Palliative care doctors more likely to oppose assisted dying


Doctors who provide end-of-life care to the terminally ill are more likely to oppose the legalisation of assisted dying.

Figures from a British Medical Association survey found that three quarters (76%) of palliative care specialists were opposed to assisted dying, while over half (52%) of doctors in geriatric medicine, and half of those in cancer care opposed any relaxation of the law.

The analysis, by Care Not Killing, found that the majority of support for legalising assisted dying came from medical students (62%) and retired doctors (55%). 

The findings are from the BMA's survey of 29,000 of its members last month, and comes amid speculation that the organisation may soon overturn its traditional position of opposition to assisted dying.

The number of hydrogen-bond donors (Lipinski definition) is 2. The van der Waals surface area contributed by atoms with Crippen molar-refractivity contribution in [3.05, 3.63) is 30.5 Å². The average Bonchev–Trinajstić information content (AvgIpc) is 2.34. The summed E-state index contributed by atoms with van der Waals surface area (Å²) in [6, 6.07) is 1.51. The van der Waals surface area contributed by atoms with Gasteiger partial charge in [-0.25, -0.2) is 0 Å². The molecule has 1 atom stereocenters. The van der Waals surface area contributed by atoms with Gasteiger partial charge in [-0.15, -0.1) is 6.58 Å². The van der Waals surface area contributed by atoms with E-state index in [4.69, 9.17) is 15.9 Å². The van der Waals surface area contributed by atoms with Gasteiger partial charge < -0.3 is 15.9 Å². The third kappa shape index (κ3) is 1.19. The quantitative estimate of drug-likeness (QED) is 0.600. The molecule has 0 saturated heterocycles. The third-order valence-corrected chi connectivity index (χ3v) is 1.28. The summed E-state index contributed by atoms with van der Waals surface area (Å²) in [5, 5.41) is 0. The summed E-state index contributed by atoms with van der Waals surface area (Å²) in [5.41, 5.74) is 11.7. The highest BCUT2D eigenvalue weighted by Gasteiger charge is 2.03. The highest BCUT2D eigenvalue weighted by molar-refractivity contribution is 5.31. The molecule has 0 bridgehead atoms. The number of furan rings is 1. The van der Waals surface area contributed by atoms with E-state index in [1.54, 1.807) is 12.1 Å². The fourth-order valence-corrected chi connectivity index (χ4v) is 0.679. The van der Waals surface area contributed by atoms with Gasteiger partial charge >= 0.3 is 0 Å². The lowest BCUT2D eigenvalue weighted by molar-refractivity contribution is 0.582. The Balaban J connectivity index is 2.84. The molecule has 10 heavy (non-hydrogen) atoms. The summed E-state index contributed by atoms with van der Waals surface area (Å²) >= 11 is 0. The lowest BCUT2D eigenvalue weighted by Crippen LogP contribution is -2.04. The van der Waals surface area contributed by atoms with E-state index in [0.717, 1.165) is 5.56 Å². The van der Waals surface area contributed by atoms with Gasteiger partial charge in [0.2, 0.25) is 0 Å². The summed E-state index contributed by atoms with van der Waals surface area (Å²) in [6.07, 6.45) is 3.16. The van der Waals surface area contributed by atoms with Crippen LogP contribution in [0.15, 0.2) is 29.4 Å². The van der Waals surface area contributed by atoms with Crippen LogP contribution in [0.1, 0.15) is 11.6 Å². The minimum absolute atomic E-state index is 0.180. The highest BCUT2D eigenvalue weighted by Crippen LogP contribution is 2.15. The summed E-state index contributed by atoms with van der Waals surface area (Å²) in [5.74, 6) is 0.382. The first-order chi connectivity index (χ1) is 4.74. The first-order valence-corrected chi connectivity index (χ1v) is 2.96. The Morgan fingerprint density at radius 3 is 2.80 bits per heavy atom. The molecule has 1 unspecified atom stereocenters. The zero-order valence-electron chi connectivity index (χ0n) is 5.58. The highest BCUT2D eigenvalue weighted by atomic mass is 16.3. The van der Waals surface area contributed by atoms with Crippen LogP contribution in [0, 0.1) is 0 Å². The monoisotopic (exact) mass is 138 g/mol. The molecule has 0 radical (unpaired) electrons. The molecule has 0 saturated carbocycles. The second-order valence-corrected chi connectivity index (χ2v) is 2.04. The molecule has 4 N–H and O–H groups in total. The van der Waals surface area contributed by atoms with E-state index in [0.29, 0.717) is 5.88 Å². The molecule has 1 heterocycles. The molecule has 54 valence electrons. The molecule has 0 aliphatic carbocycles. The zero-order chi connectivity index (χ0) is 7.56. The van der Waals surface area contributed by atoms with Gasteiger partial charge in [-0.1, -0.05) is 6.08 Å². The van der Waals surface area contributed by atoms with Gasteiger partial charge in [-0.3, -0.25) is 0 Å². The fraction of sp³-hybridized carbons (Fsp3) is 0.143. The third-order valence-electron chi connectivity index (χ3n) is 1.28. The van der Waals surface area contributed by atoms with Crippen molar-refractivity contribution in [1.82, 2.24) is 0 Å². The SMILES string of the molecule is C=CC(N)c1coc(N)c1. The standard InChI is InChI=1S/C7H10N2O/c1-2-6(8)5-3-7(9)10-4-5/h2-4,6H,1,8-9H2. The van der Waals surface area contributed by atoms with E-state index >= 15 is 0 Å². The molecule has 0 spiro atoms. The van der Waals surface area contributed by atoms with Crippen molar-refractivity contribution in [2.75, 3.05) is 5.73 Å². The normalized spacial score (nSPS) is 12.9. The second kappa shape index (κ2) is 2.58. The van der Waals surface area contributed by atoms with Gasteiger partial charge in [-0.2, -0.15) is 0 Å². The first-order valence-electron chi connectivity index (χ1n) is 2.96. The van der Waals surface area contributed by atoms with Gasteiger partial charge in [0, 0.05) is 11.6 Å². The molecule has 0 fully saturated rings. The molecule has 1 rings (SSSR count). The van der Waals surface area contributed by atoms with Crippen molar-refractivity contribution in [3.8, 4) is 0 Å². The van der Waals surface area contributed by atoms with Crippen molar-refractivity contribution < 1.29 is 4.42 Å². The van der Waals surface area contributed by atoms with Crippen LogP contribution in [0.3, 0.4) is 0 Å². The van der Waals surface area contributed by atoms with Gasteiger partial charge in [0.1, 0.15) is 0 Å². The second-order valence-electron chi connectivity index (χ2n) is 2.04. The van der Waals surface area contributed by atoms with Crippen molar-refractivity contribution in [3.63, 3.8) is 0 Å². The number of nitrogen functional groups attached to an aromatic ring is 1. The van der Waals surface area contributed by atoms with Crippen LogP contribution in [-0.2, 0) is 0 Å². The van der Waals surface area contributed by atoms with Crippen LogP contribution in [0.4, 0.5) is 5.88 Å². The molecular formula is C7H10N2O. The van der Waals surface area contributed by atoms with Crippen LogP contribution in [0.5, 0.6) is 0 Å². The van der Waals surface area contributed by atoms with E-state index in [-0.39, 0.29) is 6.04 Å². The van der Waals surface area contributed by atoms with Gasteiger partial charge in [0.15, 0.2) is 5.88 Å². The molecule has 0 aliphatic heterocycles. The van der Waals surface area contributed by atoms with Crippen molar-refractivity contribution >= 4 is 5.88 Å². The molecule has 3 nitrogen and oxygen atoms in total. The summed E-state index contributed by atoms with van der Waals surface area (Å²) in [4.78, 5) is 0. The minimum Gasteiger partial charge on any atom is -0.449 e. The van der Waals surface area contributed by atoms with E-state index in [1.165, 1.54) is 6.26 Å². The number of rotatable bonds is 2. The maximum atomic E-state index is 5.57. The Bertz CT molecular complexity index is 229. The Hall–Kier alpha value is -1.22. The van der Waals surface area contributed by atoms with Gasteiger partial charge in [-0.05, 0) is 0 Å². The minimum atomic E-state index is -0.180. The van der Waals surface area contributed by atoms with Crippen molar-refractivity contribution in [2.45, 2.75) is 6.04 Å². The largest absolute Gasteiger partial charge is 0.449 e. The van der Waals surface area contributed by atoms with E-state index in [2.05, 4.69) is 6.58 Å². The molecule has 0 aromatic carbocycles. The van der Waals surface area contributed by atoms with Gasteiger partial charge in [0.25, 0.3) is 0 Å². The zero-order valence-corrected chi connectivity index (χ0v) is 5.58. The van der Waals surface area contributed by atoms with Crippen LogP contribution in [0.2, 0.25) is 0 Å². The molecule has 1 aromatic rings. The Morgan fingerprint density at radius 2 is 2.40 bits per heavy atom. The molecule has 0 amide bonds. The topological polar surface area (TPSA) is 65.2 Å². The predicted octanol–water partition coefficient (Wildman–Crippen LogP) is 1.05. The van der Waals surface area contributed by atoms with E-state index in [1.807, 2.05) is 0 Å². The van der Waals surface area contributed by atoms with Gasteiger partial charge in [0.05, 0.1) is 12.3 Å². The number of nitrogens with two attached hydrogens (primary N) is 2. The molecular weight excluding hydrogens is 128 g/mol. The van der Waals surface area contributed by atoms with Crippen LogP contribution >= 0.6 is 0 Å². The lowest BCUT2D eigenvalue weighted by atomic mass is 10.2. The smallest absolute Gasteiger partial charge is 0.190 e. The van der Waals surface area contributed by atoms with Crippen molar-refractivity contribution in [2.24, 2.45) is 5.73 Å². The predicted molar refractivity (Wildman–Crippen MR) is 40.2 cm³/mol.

Dr Gordon Macdonald, chief executive of Care Not Killing, told the Daily Mail there was a "worrying split" in opinion between doctors who care for the terminally ill and elderly, and those who do not. 

"This divide is especially acute when you look at students, who are still in training and lack the experience of practising GPs, palliative care doctors and oncologists," he said.

"I know that this divide will be considered carefully by the British Medical Association and their members."

Assisted dying remains illegal in the UK despite numerous attempts to change the law in Parliament and the courts.

Over 50 palliative care doctors wrote to The Sunday Times last month calling for the current law to be upheld. 

"Every legislature that allows 'safeguarded' assisted dying has seen its safeguards breached, starkly illustrating the gap between principle and practice," they wrote.

"This is a complex and emotive issue, but one thing is clear: it causes deep divisions in the medical profession — a profession already buckling under the strain of Covid-19.

"If ever assisted dying were to be legalised, the role of doctors must be limited to the provision of an opinion on the applicant's medical condition. It should be for the courts alone to make decisions — as they do now on life-or-death issues."